We have all been there. In the heat of an exhilarating or frustrating moment, we all want to vent. We move beyond the usual social media posts about vacations, dogs, and funny memes. For a brief moment, we feel heard and seen by others. We feel free to express our emotions and our friends and followers support us. We forget all about our posts after a week. However, the internet doesn’t forget.
Research in a 2021 study found that 72% of adults use social media. People from all walks of life, age, and professions post on at least one social media platform.
Both sides can collect discovery evidence if the claim cannot be settled outside of court. To avoid surprises at trial, the discovery process seeks to collect as much evidence as possible. The insurance company and other defendants named in your case can search your social media to try to weaken the claim.
Courts have ruled that social media posts may be used as discovery evidence. A judge might allow other litigants to look through your social media accounts if they can prove that your posts are harmful to your case. Your account may be set up so that only your family and friends can see your content. You can also share anything you want on your private page. However, opposing counsel can legally search for photos, videos, contradictory statements, and time stamps that could undermine the validity of your case. As you wait for a trial or a settlement offer, it is important to be careful about what you post on social media.
You could be held responsible for any social media posts made after you have filed a personal injury lawsuit. If your claim is about a severe, unhealed, physical injury that was caused by an accident and you post a photo showing yourself skydiving following the accident, it could be considered evidence of fraud. This could negatively impact your case if you make vague statements about how much money you expect to get in a verdict. Even if you win a settlement, you may find that the claim agreements you signed restrict how much information you can publicly reveal.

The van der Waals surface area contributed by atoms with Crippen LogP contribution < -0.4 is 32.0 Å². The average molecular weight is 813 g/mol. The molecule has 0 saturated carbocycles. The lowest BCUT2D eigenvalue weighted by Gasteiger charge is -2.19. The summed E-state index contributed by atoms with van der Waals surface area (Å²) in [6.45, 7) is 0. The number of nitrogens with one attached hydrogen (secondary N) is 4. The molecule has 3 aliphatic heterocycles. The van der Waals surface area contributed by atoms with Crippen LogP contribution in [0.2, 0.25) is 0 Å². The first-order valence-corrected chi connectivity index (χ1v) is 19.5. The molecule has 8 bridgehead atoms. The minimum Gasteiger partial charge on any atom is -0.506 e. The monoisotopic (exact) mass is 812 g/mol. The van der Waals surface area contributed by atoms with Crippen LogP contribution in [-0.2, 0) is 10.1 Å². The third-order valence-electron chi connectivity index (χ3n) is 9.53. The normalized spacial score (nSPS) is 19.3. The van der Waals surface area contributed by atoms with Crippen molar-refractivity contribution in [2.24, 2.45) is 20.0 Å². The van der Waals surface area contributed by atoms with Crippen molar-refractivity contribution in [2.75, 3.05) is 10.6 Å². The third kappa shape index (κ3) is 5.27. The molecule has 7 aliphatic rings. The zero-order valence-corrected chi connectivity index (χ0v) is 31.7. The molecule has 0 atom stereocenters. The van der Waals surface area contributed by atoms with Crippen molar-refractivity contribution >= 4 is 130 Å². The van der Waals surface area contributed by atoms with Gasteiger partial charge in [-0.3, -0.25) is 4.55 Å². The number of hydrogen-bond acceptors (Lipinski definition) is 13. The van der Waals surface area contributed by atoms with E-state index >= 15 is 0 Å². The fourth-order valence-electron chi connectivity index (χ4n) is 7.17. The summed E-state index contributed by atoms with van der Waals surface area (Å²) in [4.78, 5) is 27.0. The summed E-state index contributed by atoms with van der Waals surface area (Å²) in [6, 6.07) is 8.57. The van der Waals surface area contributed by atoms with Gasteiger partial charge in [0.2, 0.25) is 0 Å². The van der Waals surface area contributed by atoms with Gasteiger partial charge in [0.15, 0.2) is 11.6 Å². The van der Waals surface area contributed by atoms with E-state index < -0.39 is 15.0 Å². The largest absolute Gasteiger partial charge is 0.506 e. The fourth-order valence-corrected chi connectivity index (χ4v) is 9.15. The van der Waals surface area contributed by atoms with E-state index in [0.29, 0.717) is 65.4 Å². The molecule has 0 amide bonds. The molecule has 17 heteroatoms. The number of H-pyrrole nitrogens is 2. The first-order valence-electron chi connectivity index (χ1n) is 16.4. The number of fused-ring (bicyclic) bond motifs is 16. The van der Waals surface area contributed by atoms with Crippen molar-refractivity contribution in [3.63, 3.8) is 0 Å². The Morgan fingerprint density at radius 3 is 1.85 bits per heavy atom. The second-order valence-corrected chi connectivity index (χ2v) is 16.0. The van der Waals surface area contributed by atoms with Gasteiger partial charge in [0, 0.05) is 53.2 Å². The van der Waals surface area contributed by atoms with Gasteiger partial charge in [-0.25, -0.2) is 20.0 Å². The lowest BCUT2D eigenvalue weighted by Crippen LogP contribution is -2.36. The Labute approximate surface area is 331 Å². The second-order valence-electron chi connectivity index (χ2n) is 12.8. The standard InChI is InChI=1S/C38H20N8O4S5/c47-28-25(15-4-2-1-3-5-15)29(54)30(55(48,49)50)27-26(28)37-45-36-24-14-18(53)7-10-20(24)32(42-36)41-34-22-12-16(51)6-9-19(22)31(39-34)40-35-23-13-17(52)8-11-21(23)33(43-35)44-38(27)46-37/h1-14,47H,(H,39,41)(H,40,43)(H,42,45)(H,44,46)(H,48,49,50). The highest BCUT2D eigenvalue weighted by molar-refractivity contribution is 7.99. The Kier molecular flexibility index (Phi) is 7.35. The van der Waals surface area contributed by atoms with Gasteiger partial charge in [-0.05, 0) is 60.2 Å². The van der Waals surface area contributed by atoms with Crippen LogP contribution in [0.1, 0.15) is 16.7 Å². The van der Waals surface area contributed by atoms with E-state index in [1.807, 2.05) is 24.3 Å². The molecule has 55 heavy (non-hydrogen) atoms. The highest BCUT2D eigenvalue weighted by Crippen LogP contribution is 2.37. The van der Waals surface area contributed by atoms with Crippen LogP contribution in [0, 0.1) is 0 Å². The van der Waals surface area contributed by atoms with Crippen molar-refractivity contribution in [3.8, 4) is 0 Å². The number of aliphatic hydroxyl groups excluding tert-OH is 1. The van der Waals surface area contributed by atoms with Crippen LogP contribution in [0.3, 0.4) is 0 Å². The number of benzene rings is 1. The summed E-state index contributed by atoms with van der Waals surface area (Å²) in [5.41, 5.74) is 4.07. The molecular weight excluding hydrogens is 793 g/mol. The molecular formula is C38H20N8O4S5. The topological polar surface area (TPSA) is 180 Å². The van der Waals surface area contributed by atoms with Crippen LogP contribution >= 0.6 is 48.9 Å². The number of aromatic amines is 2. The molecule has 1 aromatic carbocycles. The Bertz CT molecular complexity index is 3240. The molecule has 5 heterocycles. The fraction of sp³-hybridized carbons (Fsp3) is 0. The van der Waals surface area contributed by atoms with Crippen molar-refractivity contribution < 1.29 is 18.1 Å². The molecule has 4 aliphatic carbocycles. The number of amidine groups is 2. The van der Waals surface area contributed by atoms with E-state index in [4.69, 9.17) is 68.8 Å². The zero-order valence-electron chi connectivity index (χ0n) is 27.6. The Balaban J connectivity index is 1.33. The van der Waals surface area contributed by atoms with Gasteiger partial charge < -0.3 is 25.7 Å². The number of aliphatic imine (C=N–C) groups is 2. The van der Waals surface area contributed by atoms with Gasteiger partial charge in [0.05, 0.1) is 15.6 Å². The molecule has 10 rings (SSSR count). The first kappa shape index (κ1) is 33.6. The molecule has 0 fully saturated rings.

This article was written by Alla Tenina. Alla is a top slip and fall attorney Orange County CA, and the founder of Tenina Law. She has experience in bankruptcies, real estate planning, and complex tax matters. The information provided on this website does not, and is not intended to, constitute legal advice; instead, all information, content, and materials available on this site are for general informational purposes only. Information on this website may not constitute the most up-to-date legal or other information. This website contains links to other third-party websites. Such links are only for the convenience of the reader, user or browser; the ABA and its members do not recommend or endorse the contents of the third-party sites.